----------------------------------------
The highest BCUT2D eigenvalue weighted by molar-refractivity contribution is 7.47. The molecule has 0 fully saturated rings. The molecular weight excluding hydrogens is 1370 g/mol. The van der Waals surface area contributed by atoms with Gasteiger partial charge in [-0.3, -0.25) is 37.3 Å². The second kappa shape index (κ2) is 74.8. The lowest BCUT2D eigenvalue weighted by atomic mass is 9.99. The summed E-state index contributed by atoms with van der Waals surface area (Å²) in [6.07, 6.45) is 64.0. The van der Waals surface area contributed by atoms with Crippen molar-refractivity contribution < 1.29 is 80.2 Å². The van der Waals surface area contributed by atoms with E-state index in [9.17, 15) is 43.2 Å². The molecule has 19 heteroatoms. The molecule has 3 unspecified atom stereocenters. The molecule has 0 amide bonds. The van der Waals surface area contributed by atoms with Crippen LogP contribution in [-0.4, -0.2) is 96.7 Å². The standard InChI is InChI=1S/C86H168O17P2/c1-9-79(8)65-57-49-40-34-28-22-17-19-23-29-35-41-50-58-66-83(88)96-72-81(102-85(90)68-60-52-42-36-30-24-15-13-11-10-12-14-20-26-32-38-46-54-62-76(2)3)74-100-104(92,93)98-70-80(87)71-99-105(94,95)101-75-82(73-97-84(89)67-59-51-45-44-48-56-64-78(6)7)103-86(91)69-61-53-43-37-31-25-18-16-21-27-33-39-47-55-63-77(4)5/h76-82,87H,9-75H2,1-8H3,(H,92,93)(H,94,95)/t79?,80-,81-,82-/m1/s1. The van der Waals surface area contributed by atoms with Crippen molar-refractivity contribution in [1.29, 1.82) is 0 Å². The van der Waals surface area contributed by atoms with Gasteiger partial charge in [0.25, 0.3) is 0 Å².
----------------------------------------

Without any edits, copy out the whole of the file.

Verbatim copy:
The highest BCUT2D eigenvalue weighted by molar-refractivity contribution is 7.47. The molecule has 0 fully saturated rings. The molecular weight excluding hydrogens is 1370 g/mol. The van der Waals surface area contributed by atoms with Gasteiger partial charge in [-0.3, -0.25) is 37.3 Å². The second kappa shape index (κ2) is 74.8. The lowest BCUT2D eigenvalue weighted by atomic mass is 9.99. The summed E-state index contributed by atoms with van der Waals surface area (Å²) in [6.07, 6.45) is 64.0. The van der Waals surface area contributed by atoms with Crippen molar-refractivity contribution < 1.29 is 80.2 Å². The van der Waals surface area contributed by atoms with E-state index in [9.17, 15) is 43.2 Å². The molecule has 19 heteroatoms. The molecule has 3 unspecified atom stereocenters. The molecule has 0 amide bonds. The van der Waals surface area contributed by atoms with Crippen LogP contribution in [-0.4, -0.2) is 96.7 Å². The standard InChI is InChI=1S/C86H168O17P2/c1-9-79(8)65-57-49-40-34-28-22-17-19-23-29-35-41-50-58-66-83(88)96-72-81(102-85(90)68-60-52-42-36-30-24-15-13-11-10-12-14-20-26-32-38-46-54-62-76(2)3)74-100-104(92,93)98-70-80(87)71-99-105(94,95)101-75-82(73-97-84(89)67-59-51-45-44-48-56-64-78(6)7)103-86(91)69-61-53-43-37-31-25-18-16-21-27-33-39-47-55-63-77(4)5/h76-82,87H,9-75H2,1-8H3,(H,92,93)(H,94,95)/t79?,80-,81-,82-/m1/s1. The van der Waals surface area contributed by atoms with Crippen molar-refractivity contribution in [1.29, 1.82) is 0 Å². The van der Waals surface area contributed by atoms with Gasteiger partial charge in [0.25, 0.3) is 0 Å².